8. What is something most people don’t know about you?

In my non-technical life, I enjoy making music with my friends. We play bluegrass, country, folk, old rock and roll, and blues. I play a variety of instruments, some better than others. I play upright bass and also mandolin in my bluegrass band The Grey Hounds. We play at a variety of small venues around Salt Lake City.

My wife Sandy and I also founded (along with our partner Stefanie) an open-access printmaking studio in Salt Lake City – Saltgrass Printmakers. We offer a shared studio facility for making original fine-art prints (relief, etching, lithography, and letterpress), organize classes, invite visiting artists, and have a small gallery space in our studio.

9. From which single individual have you learned the most in your life? What did they teach you?

I’ve been very lucky to have a huge supporting cast of characters in my life including my mom and dad, a special high school teacher, Orla Bell, who taught my first CS class in 1976, my professors over the years, my wife Sandy, and even my dogs over the years: Zobel, Scruggs, and Oliver.

Just to pick one, I’ll choose Professor Al Davis at the University of Utah. I took my first digital circuits class from Al as an undergrad and my first asynchronous circuits class which lead eventually to my PhD dissertation. Al then became my colleague at the University of Utah when I returned there as a faculty member. Al taught me how to think about system design, how to merge hardware and software together, and how to actually turn designs into real physical prototypes. He hired me as an undergraduate student to work on his Data Driven Research Project and that experience changed the path of my academic life. I strive to give that same opportunity to other undergrads now in my own research groups.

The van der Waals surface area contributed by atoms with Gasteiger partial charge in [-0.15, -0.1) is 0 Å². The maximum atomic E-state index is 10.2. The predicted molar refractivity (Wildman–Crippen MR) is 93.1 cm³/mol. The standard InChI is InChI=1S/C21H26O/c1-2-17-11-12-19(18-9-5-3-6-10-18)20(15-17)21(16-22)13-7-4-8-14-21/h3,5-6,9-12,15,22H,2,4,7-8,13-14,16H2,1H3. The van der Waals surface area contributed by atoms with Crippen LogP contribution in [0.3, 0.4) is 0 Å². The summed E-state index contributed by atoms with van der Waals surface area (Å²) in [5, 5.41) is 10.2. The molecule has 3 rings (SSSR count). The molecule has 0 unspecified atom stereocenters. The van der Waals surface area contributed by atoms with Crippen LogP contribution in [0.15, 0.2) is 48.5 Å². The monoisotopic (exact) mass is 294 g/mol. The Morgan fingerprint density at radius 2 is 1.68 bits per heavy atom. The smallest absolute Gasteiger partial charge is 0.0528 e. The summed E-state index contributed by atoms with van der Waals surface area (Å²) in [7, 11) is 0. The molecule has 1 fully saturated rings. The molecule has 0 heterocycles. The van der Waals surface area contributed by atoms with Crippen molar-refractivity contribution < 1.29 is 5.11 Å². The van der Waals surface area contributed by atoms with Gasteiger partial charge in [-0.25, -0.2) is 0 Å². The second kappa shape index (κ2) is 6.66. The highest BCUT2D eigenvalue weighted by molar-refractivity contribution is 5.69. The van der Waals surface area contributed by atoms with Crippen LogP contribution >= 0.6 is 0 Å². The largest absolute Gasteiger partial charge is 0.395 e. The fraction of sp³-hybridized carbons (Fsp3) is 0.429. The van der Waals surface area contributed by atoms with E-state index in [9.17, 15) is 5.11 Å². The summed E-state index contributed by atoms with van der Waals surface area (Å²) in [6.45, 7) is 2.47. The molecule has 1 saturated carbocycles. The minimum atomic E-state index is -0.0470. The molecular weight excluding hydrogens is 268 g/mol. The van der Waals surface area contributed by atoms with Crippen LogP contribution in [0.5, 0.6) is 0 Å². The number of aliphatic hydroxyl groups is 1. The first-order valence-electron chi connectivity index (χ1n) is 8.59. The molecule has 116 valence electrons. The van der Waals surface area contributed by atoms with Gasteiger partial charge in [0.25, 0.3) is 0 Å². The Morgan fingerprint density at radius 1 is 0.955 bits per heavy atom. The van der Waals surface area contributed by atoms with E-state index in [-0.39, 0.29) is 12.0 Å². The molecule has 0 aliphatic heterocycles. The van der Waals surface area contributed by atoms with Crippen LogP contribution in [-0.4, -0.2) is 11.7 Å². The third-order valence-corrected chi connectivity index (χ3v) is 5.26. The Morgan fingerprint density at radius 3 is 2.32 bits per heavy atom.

10. Is there someone in particular who has influenced your decision to work with ACM SIGGRAPH?

My first exposure to SIGGRAPH was through research collaborators – Philipp Slusallik, Ingo Wald, Steve Parker, Pete Shirley, and Cem Yuksel come to mind. In terms of joining the SIGGRAPH organizing committee, and getting involved in education-related activities, that would be Ginger Alford. We met first at an ACM SIGCSE conference (computer science education), then again at SIGGRAPH where she got me involved in the SIGGRAPH Educator’s Forum. The rest is history!

11. What can you point to in your career as your proudest moment?

As an academic I wear many hats, but at my core I’m an educator. I am most proud of my students and what they’ve been able to accomplish. I love hearing from my former students, both undergraduate and graduate, and what they’ve been up to in their careers. I have a number of former graduate students working at NVIDIA, for example. I believe that our research work at the University of Utah had a strong influence on the recent RTX ray tracing enhancements to the NVIDIA GPU architecture. It’s very exciting to see your research, and your former students, having an impact on the field at large!